Publication: Crockery & Glass Journal
New York, NY, United States
THE TROUBLE IN OHIO.
BELLAIRE, O., Dec. 15, 1884.
The strike is upon us. Unless some very unlooked-for occurrence takes place by the time this appears in print, every furnace on the Ohio side of the river from Steubenville to Cincinnati will be smokeless. I forecast this action in my last letter to to the JOURNAL, and the event is a matter of no surprise to anyone who is at all coversant with the status of things here. The manufacturers gave notice ten days ago that unless the "piece" system was substituted for the "move" method, no further work would be done in the factories under thier control. The following day the workmen representing not only the factories interested in the matter, but alos those from outside, met in Wheeling and virtually determined to resist the demand. Subsequent meetings were held by those immediately interested, and it was determined to request the manufacturers to grant an extension of ten days from the 13th. This request was unanimously refused, when overtures were made for a conference. This request was granted, and the afternoon of the 14th was fixed for its holding. Again, prior to the time for holding the conference, the workmen renewed their request for an extension. On Friday forenoon the manufacturers held a meeting at which representatives from the Elson and Buckeye, of Martin's Ferry, the La Belle, of Bridgeport, and the Aetna, National, Goblet, Lantern Globe, and Belmont of Bellaire, were present. The situation was canvassed, and again the manufacturers determined to adhere to their former action. The workmen represented that there was an element of indefiniteness about the notification relative to a change of systems, whereupon the manufacturers prepared the following:
Whereas our workmen have advised us that our notice of December 6, 1884, is indefinite, therefore beit
Resolved, That the only terms and rules for workmen named in said notice on which we will operate our works are those in force in Pittsburgh, which are found to be most favorable to us as manufacturers.
At the conference held in the afternoon of the same day representatives of all the factories interested, as well as a committee of workingmen from every factory, were on hand. John Miller, of the Buckeye, presided over the conference. The workmen represented to their employers that the change demanded would militate against their (the employer,) interests, because piecework would count up more rapidly than work by the move. The manufacturers at once demanded why they did not accept of their terms? A desultory discussion followed, and after three hours of it the conference was dissolved without having accomplished anything.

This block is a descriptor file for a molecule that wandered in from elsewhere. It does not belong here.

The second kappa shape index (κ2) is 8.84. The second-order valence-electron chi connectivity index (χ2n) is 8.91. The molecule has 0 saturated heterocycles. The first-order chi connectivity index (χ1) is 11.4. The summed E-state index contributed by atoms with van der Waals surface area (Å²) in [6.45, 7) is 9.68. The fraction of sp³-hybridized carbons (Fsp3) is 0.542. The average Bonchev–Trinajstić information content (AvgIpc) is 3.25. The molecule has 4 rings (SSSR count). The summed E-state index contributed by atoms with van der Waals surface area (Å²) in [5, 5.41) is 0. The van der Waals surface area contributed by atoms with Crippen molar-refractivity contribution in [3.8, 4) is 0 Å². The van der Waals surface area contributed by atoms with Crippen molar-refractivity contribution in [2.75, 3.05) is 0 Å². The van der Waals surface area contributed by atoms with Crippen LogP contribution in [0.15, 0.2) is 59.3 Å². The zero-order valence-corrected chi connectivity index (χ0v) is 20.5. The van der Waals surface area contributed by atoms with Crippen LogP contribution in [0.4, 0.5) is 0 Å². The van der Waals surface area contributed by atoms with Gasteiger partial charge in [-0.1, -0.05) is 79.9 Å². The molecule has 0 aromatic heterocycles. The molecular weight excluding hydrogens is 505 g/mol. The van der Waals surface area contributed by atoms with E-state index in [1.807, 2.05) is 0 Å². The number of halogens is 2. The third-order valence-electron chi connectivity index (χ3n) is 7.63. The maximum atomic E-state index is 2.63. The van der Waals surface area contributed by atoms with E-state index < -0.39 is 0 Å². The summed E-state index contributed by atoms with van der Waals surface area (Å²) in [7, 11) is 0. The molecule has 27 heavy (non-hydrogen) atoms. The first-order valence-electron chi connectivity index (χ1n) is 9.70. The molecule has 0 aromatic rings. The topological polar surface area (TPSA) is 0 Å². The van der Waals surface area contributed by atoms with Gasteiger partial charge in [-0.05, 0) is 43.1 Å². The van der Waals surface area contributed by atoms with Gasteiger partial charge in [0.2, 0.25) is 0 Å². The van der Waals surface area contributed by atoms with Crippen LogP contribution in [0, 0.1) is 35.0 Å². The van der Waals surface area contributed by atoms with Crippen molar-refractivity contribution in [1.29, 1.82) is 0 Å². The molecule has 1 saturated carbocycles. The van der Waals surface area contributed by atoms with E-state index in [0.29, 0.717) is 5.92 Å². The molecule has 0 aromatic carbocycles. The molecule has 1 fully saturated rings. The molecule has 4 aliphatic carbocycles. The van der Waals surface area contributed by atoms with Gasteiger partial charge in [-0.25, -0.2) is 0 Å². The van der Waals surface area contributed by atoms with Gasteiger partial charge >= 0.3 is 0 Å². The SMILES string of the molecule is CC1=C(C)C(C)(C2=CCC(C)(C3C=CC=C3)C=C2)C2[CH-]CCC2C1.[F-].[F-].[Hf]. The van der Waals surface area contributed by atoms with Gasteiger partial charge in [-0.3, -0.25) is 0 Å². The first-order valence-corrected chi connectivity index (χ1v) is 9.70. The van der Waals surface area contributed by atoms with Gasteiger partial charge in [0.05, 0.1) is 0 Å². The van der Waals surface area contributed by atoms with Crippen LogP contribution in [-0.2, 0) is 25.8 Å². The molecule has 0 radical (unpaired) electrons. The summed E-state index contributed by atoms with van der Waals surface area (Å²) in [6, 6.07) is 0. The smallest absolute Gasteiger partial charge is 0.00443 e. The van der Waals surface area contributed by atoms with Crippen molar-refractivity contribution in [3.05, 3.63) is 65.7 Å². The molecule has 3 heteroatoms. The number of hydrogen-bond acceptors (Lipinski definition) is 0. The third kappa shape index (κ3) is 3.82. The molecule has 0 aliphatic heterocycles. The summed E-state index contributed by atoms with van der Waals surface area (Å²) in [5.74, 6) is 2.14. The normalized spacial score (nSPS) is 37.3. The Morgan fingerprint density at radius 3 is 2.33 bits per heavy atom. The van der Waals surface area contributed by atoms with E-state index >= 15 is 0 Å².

A manufacturer said this evening in referring to the prospect: "What we want is the adoption of the piece system. By means of it we can turn out a much larger number of pieces in a given time. We can also have the selection of our ware, and, best of all, we will be able to increase the size of the product daily, and no greater cost of production so far as fuel and other articles are concerned. We want these things particularly, for we have to compete with Pittsburgh in the matter of their sale. We are willing to come to an understanding with our men with reference to the making of those articles which do not enter into competition with Pittsburgh or other places. It has been charged that we are using the present depression to coerce our men. Technically this is true. It is also that they harass us and take advantage of our every extremity to compel us to yield to their demands. From this standpoint we are at a standoff with them. One thing is determined upon, and that is the men must accede to our terms or they must find work somewhere else. Now, to-day they asked that we continue the present atatus of things till the summer shut down, with reference to compelling the Pittsburgh manufacturers to come to the move system. We think the piece system is preferable, and refuse to entertain the proposition. How many men will this strike throw out? The Elson has 180 on its rolls; the Buckeye, the same number; the La Belle, 150; the Goblet Works, 175; the National, 125, the Aetna, 180; the Belmont, 150; and the Lantern Globe, 90; or a grand total of 1,230 employes. The Elson has one seventeen-pot furnace ; the Buckeye has three large furnaces; the La Belle, two furnaces; the Goblet Works, two; the National, one; the Aetna, one; the Belmont, two; and the Lantern Globe one furnace.It is not likely once the bars are are drawn that fires will be relighted until after the date of the summer start up, and prbably not then in the event of persistence of the men not to accept our proposition. We all have stock enough on hand to fill all intervening orders. Our expenses will be cut down, and we shall not be burdened by adventitious expenses. I have the most serene confidence in our ability to win."
|Date completed:||August 17, 2010 by: Bob Stahr;|